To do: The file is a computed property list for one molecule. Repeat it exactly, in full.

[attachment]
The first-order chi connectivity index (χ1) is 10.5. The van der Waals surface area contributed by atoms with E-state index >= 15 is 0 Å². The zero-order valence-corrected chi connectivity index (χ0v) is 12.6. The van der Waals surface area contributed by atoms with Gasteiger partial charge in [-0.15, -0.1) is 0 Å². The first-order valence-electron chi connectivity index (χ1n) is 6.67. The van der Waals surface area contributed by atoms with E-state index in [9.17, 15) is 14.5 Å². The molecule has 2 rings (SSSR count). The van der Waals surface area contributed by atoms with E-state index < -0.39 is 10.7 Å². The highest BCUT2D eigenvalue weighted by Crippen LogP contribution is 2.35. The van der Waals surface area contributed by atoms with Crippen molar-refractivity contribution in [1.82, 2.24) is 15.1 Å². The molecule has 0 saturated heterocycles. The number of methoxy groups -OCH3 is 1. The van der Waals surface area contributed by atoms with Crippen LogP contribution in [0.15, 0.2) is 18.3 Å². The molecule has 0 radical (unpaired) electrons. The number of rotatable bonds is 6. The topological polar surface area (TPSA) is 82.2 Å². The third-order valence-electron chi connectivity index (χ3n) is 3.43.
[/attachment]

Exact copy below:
The first-order chi connectivity index (χ1) is 10.5. The van der Waals surface area contributed by atoms with E-state index >= 15 is 0 Å². The zero-order valence-corrected chi connectivity index (χ0v) is 12.6. The van der Waals surface area contributed by atoms with Gasteiger partial charge in [-0.15, -0.1) is 0 Å². The first-order valence-electron chi connectivity index (χ1n) is 6.67. The van der Waals surface area contributed by atoms with E-state index in [9.17, 15) is 14.5 Å². The molecule has 2 rings (SSSR count). The van der Waals surface area contributed by atoms with E-state index < -0.39 is 10.7 Å². The highest BCUT2D eigenvalue weighted by Crippen LogP contribution is 2.35. The van der Waals surface area contributed by atoms with Crippen molar-refractivity contribution in [1.82, 2.24) is 15.1 Å². The molecule has 0 saturated heterocycles. The number of methoxy groups -OCH3 is 1. The van der Waals surface area contributed by atoms with Crippen LogP contribution in [0.15, 0.2) is 18.3 Å². The molecule has 0 radical (unpaired) electrons. The number of rotatable bonds is 6. The topological polar surface area (TPSA) is 82.2 Å². The third-order valence-electron chi connectivity index (χ3n) is 3.43.